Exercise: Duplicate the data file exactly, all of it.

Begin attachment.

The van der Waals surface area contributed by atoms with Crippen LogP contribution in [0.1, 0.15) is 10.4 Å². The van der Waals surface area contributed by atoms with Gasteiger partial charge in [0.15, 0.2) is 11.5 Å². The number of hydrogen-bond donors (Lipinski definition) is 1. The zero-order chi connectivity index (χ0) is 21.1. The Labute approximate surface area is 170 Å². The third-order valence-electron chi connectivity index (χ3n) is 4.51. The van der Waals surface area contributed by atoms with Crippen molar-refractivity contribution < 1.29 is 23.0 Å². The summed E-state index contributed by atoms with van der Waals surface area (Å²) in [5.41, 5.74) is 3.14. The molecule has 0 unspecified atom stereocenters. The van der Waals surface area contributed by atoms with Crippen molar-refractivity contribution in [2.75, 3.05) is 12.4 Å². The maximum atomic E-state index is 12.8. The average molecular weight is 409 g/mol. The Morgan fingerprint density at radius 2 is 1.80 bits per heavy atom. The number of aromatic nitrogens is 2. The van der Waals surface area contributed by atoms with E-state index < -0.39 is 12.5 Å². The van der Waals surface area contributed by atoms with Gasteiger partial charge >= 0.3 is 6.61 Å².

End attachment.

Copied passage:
The van der Waals surface area contributed by atoms with Crippen LogP contribution in [0.1, 0.15) is 10.4 Å². The van der Waals surface area contributed by atoms with Gasteiger partial charge in [0.15, 0.2) is 11.5 Å². The number of hydrogen-bond donors (Lipinski definition) is 1. The zero-order chi connectivity index (χ0) is 21.1. The Labute approximate surface area is 170 Å². The third-order valence-electron chi connectivity index (χ3n) is 4.51. The van der Waals surface area contributed by atoms with Crippen molar-refractivity contribution < 1.29 is 23.0 Å². The summed E-state index contributed by atoms with van der Waals surface area (Å²) in [5.41, 5.74) is 3.14. The molecule has 0 unspecified atom stereocenters. The van der Waals surface area contributed by atoms with Crippen molar-refractivity contribution in [2.75, 3.05) is 12.4 Å². The maximum atomic E-state index is 12.8. The average molecular weight is 409 g/mol. The Morgan fingerprint density at radius 2 is 1.80 bits per heavy atom. The number of aromatic nitrogens is 2. The van der Waals surface area contributed by atoms with E-state index < -0.39 is 12.5 Å². The van der Waals surface area contributed by atoms with Gasteiger partial charge >= 0.3 is 6.61 Å².